For the shotgun user, we all like to try out different types of slugs, maybe you’ve come across the “needle”. The needle slug is a 3D printed Alumide shotgun projectile. Alumide is a mixture of nylon and aluminum powder. It makes a pretty strong structure, the load was only 4 grams so its a light load.
This was based on a “pen shank” created by Michael Yeh. Greg from TAOFLEDERMAUS Youtuber gets a chance to shoot this needle at a clump of clay and jelly down range. Check out the results below.
There were a few more shots taken at a vest without any level IIIA plates, see the video below.
Hi this is Jeff of TAOFLEDERMAUS, today we’ve got another submission by Michael Yeh, a 3D printed, oddly-shaped projectile that’s based on a pen shank that he invented. That’s right. And like I said, this is printed with Alumide. Alumide is a mixture of nylon and aluminum powder. It makes a pretty strong structure, but it’s still pretty light. This only weighs four grams.
We’re out here shooting the 3D printed “needle”, the Needle is the name of this round made by Michael Yeh, you’ve seen him before, sending us some great 3D printed rounds. We’re gonna give this a try, you can tell it sorta looks like a rocket-pod on a helicopter. It’s got a couple of little through-and-through holes there, maybe we’ll get a little whistle out of them. So we’re gonna try them against Mr. Grumpy Clay down there, and see what we can get. Alright, Michael, let’s give this a try.
Ok I’m ready!
Here we go!
So you can see what we found, here. We found a little plug down here on the bottom, and all its little spires broke off. Then in here, one, two, three, and then the little tip. Right up in here, just the tip. And here’s what’s cool, this tip bent, but didn’t shear.
Wonder how it hit? Probably hit sideways or somethin’.
And then he took the wad to the nose. If you’re taking a wad to the nose, you’re doin’ it wrong.
Now you may have heard how quiet the shotgun was, we had a full-powder charge in there, but when you have a very lightweight load in there, something like four grams, it’s often not really enough to really light the powder and give it full velocity. And as you can see, this projectile never stabilized, flying sideways when it hit the clay. Ok, let’s take a shot at some ballistic jelly!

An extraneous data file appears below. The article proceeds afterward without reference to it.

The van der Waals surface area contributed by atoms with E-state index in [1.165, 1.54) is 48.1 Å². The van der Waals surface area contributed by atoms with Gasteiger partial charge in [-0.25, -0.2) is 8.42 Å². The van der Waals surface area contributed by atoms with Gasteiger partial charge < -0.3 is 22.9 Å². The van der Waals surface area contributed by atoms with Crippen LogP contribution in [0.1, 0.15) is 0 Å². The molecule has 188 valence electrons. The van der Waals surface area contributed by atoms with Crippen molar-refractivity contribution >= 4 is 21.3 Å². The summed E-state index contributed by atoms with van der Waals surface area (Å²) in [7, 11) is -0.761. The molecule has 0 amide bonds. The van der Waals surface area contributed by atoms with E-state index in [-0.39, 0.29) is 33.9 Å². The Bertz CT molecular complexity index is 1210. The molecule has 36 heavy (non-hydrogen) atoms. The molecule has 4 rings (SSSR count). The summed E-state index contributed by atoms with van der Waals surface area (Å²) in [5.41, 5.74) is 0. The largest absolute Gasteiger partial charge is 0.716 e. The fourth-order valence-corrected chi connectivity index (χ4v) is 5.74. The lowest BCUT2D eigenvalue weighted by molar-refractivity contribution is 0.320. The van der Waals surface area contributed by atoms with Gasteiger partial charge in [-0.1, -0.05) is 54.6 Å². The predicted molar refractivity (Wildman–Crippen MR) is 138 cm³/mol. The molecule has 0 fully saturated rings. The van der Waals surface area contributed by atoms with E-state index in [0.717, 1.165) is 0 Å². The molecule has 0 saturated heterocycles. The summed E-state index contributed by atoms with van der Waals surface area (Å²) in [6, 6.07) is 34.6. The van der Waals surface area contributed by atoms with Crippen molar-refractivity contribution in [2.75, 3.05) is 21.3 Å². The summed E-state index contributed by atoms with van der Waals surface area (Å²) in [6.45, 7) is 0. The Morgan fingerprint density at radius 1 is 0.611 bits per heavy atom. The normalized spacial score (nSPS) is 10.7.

Oh yeah! That was better!
So the wad was stuck in the front, and you can see the needle round, there’s the point, it actually turned around.
Is that the front or the back? I see– look, you can see the track going through there!
This was the, uh…
No, what the heck happened there?
This…this almost looks like this is the track, but this thing did rotate, so… the wad was stuck in here. I dunno. We’ll have to see. But as I found it, it was still sitting like this.
Unless it did hit nose-first in there, and spun it around and caught the wad on the back side?
You can see some kind of a track, like, maybe it–wait. It went way in there and then bounced– it’ll spring back.
It’s actually in perfect condition.
Send that back to Michael for a refund!
Yeah! That’s the one I didn’t mark, too, for some reason.
You’ll be able to see it on slow-mo, but it either went in tip first and almost penetrated all the way through, or spun around.
Now this shot was noticeably louder, and you can see we have a much higher velocity. Another difference that we can see here is that we can see that the projectile is flying nose-first for most of the way, and then at the last split-second it flips around and hits the gel backwards. It’s interesting to see how the wadding is kind of engulfed in the cavitation hole there.
Ok, I’m ready!
Also, not recommended for home defense! [fire]
Look at the triangular-shaped impact from that thing hitting sideways and kinda keyholing in there. It’s the almost exact same shape as this flying and going -boom- right there.
So that’s not very stable, but it was accurate enough!
Wad. Accurate enough for home defense!
Look at the picture of the wad, it’s a perfect transfer, like silly putty.
Now this shot was noticeably louder, and it was flying at a much higher velocity this time. This is probably at least hitting mach 1.
So this is like, 300 yards, you say?
Yeah it’s about 300 yards, it’s a sniper shot.
Call of Duty 300 yards. Ok. It looks like we plant some hickock seeds. He’s starting to sprout up!
That’s right! It’s Roleplayer gaming 300 yards.
[laughter] Ok! Whenever you’re ready! [Shot] AWWWWW.
Ok that was another weak-sounding shot, but we had pretty good velocity. You can see the slug tumbling end-over-end, it never regained stability, though. But we still had fun doing it. I hope you check out michael’s channel, he does a lot of different stuff. Crossbows, he does some reloading, black powder stuff, it’s pretty
cool, the kid’s really smart, and has always impressed me. And some of the stuff we have coming up, the Australian Fosterless slugs, I’m not sure what we’re calling them there, we have another Tim Hamilton Turban brass slug design, and this is another Tim Hamilton-designed, just like the dumbell design that we shot the other day, and then finally we have the UPK2, a very cool russian slug, and here’s a demo of it.
OK, hit it! [Fire] wow.
I still have a lot of stuff that people have been waiting for me to shoot that they’ve sent to me, some of them waiting a couple months so bear with us, the weather hasn’t been very good, but we’re slowly catching up on this stuff. Hope you guys enjoyed this, thanks for watching.
Sources: TAOFLEDERMAUS Youtube